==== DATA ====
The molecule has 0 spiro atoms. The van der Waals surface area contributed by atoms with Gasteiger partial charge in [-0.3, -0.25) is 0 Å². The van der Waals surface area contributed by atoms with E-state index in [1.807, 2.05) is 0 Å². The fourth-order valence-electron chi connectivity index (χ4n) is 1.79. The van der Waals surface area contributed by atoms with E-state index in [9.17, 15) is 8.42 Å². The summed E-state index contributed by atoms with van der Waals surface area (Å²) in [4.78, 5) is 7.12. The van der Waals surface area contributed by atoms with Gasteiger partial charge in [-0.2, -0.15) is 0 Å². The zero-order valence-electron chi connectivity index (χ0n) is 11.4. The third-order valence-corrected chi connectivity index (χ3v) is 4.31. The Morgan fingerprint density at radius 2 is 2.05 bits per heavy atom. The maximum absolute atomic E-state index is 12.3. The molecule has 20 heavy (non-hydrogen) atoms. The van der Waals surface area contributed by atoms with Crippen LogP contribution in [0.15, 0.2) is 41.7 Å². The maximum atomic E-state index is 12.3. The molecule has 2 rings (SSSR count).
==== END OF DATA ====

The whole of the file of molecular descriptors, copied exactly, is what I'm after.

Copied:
The molecule has 0 spiro atoms. The van der Waals surface area contributed by atoms with Gasteiger partial charge in [-0.3, -0.25) is 0 Å². The van der Waals surface area contributed by atoms with E-state index in [1.807, 2.05) is 0 Å². The fourth-order valence-electron chi connectivity index (χ4n) is 1.79. The van der Waals surface area contributed by atoms with E-state index in [9.17, 15) is 8.42 Å². The summed E-state index contributed by atoms with van der Waals surface area (Å²) in [4.78, 5) is 7.12. The van der Waals surface area contributed by atoms with Gasteiger partial charge in [-0.2, -0.15) is 0 Å². The zero-order valence-electron chi connectivity index (χ0n) is 11.4. The third-order valence-corrected chi connectivity index (χ3v) is 4.31. The Morgan fingerprint density at radius 2 is 2.05 bits per heavy atom. The maximum absolute atomic E-state index is 12.3. The molecule has 20 heavy (non-hydrogen) atoms. The van der Waals surface area contributed by atoms with Crippen LogP contribution in [0.15, 0.2) is 41.7 Å². The maximum atomic E-state index is 12.3. The molecule has 2 rings (SSSR count).